Why? Because the best uniforms in college football don't need pomp or circumstance. They are harmonious and understated, minimalist classics that have endured (with good reason) the test of time.

Who needs a logo? In some cases, who even needs a letter? There's a quiet confidence in trotting onto the field with a nearly bare helmet.

Some standouts of the "no logo" club include Alabama:

NEW ORLEANS, LA - JANUARY 02:  AJ McCarron #10 of the Alabama Crimson Tide reacts against the Oklahoma Sooners during the Allstate Sugar Bowl at the Mercedes-Benz Superdome on January 2, 2014 in New Orleans, Louisiana.  (Photo by Stacy Revere/Getty Images
Stacy Revere/Getty Images

Boston College:

CLEMSON, SC - OCTOBER 12: Chase Rettig #11 of the Boston College Eagles drops back to pass during the game against the Clemson Tigers at Memorial Stadium on October 12, 2013 in Clemson, South Carolina. (Photo by Tyler Smith/Getty Images)
Tyler Smith/Getty Images

Nebraska:

LINCOLN, NE - NOVEMBER 29: The Nebraska Cornhuskers offensive line during their game against the Iowa Hawkeyes at Memorial stadium on November 29, 2013 in Lincoln, Nebraska. (Photo by Eric Francis/Getty Images)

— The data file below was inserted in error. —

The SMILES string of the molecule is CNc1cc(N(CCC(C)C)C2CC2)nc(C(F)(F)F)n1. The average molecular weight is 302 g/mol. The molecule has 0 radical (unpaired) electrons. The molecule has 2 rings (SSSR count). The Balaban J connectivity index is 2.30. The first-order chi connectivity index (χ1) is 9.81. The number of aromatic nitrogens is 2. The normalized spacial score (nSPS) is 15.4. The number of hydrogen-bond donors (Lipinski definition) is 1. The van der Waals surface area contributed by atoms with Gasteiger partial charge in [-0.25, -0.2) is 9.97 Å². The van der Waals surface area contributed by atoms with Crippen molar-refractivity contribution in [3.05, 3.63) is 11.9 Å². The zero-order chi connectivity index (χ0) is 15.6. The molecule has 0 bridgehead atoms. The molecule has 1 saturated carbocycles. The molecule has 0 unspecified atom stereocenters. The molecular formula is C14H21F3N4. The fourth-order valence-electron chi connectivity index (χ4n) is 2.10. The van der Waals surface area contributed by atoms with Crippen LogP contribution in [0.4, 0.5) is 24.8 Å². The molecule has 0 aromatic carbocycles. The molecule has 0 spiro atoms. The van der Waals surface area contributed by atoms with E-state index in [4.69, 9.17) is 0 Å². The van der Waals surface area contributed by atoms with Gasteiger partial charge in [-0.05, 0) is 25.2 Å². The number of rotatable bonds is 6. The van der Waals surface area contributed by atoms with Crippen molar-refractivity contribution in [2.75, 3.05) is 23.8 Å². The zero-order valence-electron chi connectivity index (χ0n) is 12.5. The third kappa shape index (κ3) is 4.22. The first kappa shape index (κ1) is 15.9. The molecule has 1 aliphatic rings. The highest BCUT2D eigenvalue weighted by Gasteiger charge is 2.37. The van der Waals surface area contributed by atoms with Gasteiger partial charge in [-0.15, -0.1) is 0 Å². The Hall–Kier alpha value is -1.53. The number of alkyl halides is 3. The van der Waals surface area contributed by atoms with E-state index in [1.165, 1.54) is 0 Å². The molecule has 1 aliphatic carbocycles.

Eric Francis/Getty Images

Notre Dame:

PITTSBURGH, PA - NOVEMBER 09:  Tommy Rees #11 of the Notre Dame Fighting Irish hands the ball off to Tarean Folston #25 of the Notre Dame Fighting Irish against the Pittsburgh Panthers during the game on November 9, 2013 at Heinz Field in Pittsburgh, Penn
Justin K. Aller/Getty Images

Ohio State:

EVANSTON, IL - OCTOBER 05: Braxton Miller #5 of the Ohio State Buckeyes hands off to Carlos Hyde #34 against the Northwestern Wildcats at Ryan Field on October 5, 2013 in Evanston, Illinois. Ohio State defeated Northwestern 40-30. Photo by Jonathan Daniel